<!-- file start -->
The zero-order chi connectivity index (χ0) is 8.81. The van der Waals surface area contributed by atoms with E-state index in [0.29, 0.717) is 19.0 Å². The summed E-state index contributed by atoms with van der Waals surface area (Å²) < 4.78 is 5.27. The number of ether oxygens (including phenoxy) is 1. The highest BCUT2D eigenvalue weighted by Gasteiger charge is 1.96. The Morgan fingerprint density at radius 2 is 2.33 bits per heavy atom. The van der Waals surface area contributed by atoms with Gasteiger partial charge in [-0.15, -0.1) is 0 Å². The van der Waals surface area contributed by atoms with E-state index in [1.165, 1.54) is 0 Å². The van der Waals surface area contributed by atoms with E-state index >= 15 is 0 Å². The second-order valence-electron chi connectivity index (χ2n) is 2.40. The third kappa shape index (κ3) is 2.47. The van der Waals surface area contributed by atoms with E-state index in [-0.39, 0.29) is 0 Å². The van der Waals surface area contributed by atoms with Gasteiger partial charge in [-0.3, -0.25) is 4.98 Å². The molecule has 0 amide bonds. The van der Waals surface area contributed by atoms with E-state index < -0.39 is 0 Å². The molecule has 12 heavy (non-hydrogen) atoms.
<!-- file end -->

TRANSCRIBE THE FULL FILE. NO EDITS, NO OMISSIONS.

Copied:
The zero-order chi connectivity index (χ0) is 8.81. The van der Waals surface area contributed by atoms with E-state index in [0.29, 0.717) is 19.0 Å². The summed E-state index contributed by atoms with van der Waals surface area (Å²) < 4.78 is 5.27. The number of ether oxygens (including phenoxy) is 1. The highest BCUT2D eigenvalue weighted by Gasteiger charge is 1.96. The Morgan fingerprint density at radius 2 is 2.33 bits per heavy atom. The van der Waals surface area contributed by atoms with Gasteiger partial charge in [-0.15, -0.1) is 0 Å². The van der Waals surface area contributed by atoms with E-state index in [1.165, 1.54) is 0 Å². The van der Waals surface area contributed by atoms with E-state index >= 15 is 0 Å². The second-order valence-electron chi connectivity index (χ2n) is 2.40. The third kappa shape index (κ3) is 2.47. The van der Waals surface area contributed by atoms with E-state index in [-0.39, 0.29) is 0 Å². The van der Waals surface area contributed by atoms with Gasteiger partial charge in [-0.3, -0.25) is 4.98 Å². The molecule has 0 amide bonds. The van der Waals surface area contributed by atoms with E-state index < -0.39 is 0 Å². The molecule has 12 heavy (non-hydrogen) atoms.